Public Works Projects Coordinator, Regional District of Okanagan Similkameen
Zoe Kirk is currently the Public Works Projects Coordinator for the Regional District of Okanagan Similkameen. For the past eight years, she has been involved in operational activities of the regions services from drinking water to waste systems to climate action adaptation and mitigation. In 2017, Zoe won a Canada wide award for water conservation innovation – local government category. Zoe also supervises the RDOS Invasive Species and nuisance Mosquito Control Programs. She is actively involved with the Okanagan Basin Water Board’s Water Stewardship Council. As an information Officer with the Emergency Operations Centre, during emergency events, Zoe deals with all aspects of media and media platforms, information dissemination and on the ground interaction with the public. She is often asked to speak at public and private sector conferences and events.
Lead, Regional Climate Impacts, Pacific Climate Impacts Consortium
Trevor Murdock is a climate scientist with the Pacific Climate Impacts Consortium in Victoria, BC where he leads the Regional Climate Impacts theme.
Following an MSc in Earth and Ocean Sciences in 1997 from the University of Victoria in paleoclimate modelling, Trevor has spent over 20 years working on applied climate science to assist decision-making and planning. His work has focused on climate scenarios, online mapping tools, and downscaling to regional and local scales.
Senior Sustainability Advisor at BC Housing
In her role as a Senior Sustainability Advisor at BC Housing, Magda recognized that social housing tenants might become one of the populations most affected by extreme weather and other climate hazards. She led a cross-departmental working team to identify the risks for tenants, buildings, and organizational capacity. As a result, in 2017 BC Housing developed its first Climate Adaptation Framework.
Since then Magda continues to work on its implementation focusing on extreme heat risks and adaptation measures. This work includes collaboration with internal and external partners from development and asset management, community development, health services, research, and others. Magda holds a Masters degree in Strategic Leadership toward Sustainability, from Blekinge Institute of Technology in Sweden.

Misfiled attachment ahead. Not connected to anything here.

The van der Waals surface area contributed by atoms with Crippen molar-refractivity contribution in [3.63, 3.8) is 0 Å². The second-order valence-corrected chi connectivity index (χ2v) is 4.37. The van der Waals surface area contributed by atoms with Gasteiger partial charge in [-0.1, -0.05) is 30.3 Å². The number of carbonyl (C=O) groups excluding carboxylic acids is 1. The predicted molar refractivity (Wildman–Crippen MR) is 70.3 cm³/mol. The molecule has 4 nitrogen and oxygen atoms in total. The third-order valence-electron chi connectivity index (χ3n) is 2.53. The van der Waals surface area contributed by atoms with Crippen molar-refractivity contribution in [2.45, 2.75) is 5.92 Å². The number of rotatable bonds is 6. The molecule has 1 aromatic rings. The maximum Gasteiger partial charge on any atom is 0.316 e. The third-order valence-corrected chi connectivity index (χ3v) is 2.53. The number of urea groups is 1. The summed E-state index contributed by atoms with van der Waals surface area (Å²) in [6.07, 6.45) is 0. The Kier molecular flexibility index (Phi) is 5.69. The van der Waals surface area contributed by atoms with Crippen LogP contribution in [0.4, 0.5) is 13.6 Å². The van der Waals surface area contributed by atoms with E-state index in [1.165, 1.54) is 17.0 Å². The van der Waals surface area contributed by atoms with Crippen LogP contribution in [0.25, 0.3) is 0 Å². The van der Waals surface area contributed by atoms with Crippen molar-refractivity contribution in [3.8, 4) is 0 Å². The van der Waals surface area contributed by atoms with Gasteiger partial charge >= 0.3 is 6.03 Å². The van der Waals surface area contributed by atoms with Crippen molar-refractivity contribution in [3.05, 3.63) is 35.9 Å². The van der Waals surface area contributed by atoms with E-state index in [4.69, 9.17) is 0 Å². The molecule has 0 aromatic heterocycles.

Faculty of Forestry, University of British Columbia
Sara Barron is a PhD candidate in the Faculty of Forestry at the University of British Columbia. In 2013, she was awarded the prestigious Future Forests Fellowship, the world’s largest scholarship for forestry research. Sara’s research focuses on how suburban landscapes can be re-imagined to balance healthy suburban forests with higher density housing. She holds a Landscape Architecture degree from UBC. Her master’s research focused on restoring Garry Oak woodland ecology on the rural road right-of- ways of Pender Island, BC. Sara has worked with a diverse range of communities to improve sustainability, climate resilience and energy performance in residential neighbourhoods.
Ph.D candidate, Social Behavioural Health Sciences program, University of Toronto
Katie Hayes is a Ph.D candidate in the Social Behavioural Health Sciences program at the Dalla Lana School of Public Health at the University of Toronto (UofT). She is also the lead author for the mental health and climate change chapter for the upcoming National Climate Change and Health Assessment Report being led by Health Canada. Her research investigates the mental health consequences of climate change, with a specific focus on addressing the inequitable risks and impacts on marginalized groups. Her research also explores what is being done to support psychosocial resilience within a changing climate in Canada. Katie has written and published a number of recent articles exploring the mental health consequences of climate change. Her current doctoral research investigates the psychosocial consequences of the 2013 flood in High River, Alberta. She holds an M.A from Royal Roads University in International Communications and a B.A in Sociology and Intercultural Education.